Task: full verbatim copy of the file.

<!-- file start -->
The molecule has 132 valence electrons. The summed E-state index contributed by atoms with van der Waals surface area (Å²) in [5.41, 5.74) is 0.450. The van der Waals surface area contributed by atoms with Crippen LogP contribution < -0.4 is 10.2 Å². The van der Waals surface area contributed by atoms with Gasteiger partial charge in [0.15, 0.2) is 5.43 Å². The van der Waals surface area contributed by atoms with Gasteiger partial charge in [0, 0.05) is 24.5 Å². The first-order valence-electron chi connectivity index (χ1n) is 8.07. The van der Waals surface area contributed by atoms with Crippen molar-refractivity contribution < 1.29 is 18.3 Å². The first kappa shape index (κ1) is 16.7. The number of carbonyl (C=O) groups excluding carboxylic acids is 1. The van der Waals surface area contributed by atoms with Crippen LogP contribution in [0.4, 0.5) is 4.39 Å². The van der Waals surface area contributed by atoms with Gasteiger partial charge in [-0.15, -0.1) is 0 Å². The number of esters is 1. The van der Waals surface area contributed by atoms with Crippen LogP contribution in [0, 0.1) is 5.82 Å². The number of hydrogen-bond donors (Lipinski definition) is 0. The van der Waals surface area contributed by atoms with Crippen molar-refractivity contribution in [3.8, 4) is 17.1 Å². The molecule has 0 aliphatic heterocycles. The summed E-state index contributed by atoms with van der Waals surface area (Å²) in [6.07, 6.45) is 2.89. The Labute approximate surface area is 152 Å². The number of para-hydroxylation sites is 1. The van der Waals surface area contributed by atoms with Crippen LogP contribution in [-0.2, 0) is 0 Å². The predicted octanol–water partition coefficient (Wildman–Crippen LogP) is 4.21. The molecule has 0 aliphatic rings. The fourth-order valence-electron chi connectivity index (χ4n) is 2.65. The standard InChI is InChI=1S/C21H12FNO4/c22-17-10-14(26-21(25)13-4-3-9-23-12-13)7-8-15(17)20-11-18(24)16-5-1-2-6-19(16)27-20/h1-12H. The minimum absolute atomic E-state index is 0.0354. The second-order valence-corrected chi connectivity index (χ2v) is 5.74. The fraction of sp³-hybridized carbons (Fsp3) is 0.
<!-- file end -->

The molecule has 132 valence electrons. The summed E-state index contributed by atoms with van der Waals surface area (Å²) in [5.41, 5.74) is 0.450. The van der Waals surface area contributed by atoms with Crippen LogP contribution < -0.4 is 10.2 Å². The van der Waals surface area contributed by atoms with Gasteiger partial charge in [0.15, 0.2) is 5.43 Å². The van der Waals surface area contributed by atoms with Gasteiger partial charge in [0, 0.05) is 24.5 Å². The first-order valence-electron chi connectivity index (χ1n) is 8.07. The van der Waals surface area contributed by atoms with Crippen molar-refractivity contribution < 1.29 is 18.3 Å². The first kappa shape index (κ1) is 16.7. The number of carbonyl (C=O) groups excluding carboxylic acids is 1. The van der Waals surface area contributed by atoms with Crippen LogP contribution in [0.4, 0.5) is 4.39 Å². The van der Waals surface area contributed by atoms with Gasteiger partial charge in [-0.15, -0.1) is 0 Å². The number of esters is 1. The van der Waals surface area contributed by atoms with Crippen LogP contribution in [0, 0.1) is 5.82 Å². The number of hydrogen-bond donors (Lipinski definition) is 0. The van der Waals surface area contributed by atoms with Crippen molar-refractivity contribution in [3.8, 4) is 17.1 Å². The molecule has 0 aliphatic heterocycles. The summed E-state index contributed by atoms with van der Waals surface area (Å²) in [6.07, 6.45) is 2.89. The Labute approximate surface area is 152 Å². The number of para-hydroxylation sites is 1. The van der Waals surface area contributed by atoms with Crippen LogP contribution in [-0.2, 0) is 0 Å². The predicted octanol–water partition coefficient (Wildman–Crippen LogP) is 4.21. The molecule has 0 aliphatic rings. The fourth-order valence-electron chi connectivity index (χ4n) is 2.65. The standard InChI is InChI=1S/C21H12FNO4/c22-17-10-14(26-21(25)13-4-3-9-23-12-13)7-8-15(17)20-11-18(24)16-5-1-2-6-19(16)27-20/h1-12H. The minimum absolute atomic E-state index is 0.0354. The second-order valence-corrected chi connectivity index (χ2v) is 5.74. The fraction of sp³-hybridized carbons (Fsp3) is 0.